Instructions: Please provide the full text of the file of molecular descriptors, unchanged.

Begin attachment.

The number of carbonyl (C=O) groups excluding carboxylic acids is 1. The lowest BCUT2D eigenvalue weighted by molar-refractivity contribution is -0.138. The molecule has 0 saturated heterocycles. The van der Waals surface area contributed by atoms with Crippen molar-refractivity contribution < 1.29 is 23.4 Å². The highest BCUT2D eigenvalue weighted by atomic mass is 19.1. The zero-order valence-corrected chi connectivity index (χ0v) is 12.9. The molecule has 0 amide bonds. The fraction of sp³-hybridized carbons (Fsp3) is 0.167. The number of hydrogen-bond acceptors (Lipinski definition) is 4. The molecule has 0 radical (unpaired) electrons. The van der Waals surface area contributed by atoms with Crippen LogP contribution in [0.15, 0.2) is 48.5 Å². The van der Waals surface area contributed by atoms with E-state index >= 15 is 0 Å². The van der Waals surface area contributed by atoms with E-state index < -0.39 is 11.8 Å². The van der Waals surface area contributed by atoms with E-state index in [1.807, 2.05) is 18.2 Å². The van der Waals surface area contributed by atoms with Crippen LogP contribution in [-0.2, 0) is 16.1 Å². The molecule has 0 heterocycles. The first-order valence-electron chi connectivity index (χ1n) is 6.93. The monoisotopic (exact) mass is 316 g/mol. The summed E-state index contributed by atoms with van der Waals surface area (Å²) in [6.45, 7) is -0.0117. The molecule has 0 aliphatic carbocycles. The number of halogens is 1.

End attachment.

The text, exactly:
The number of carbonyl (C=O) groups excluding carboxylic acids is 1. The lowest BCUT2D eigenvalue weighted by molar-refractivity contribution is -0.138. The molecule has 0 saturated heterocycles. The van der Waals surface area contributed by atoms with Crippen molar-refractivity contribution < 1.29 is 23.4 Å². The highest BCUT2D eigenvalue weighted by atomic mass is 19.1. The zero-order valence-corrected chi connectivity index (χ0v) is 12.9. The molecule has 0 amide bonds. The fraction of sp³-hybridized carbons (Fsp3) is 0.167. The number of hydrogen-bond acceptors (Lipinski definition) is 4. The molecule has 0 radical (unpaired) electrons. The van der Waals surface area contributed by atoms with Crippen LogP contribution in [0.15, 0.2) is 48.5 Å². The van der Waals surface area contributed by atoms with E-state index >= 15 is 0 Å². The van der Waals surface area contributed by atoms with E-state index < -0.39 is 11.8 Å². The van der Waals surface area contributed by atoms with E-state index in [1.807, 2.05) is 18.2 Å². The van der Waals surface area contributed by atoms with Crippen LogP contribution in [-0.2, 0) is 16.1 Å². The molecule has 0 heterocycles. The first-order valence-electron chi connectivity index (χ1n) is 6.93. The monoisotopic (exact) mass is 316 g/mol. The summed E-state index contributed by atoms with van der Waals surface area (Å²) in [6.45, 7) is -0.0117. The molecule has 0 aliphatic carbocycles. The number of halogens is 1.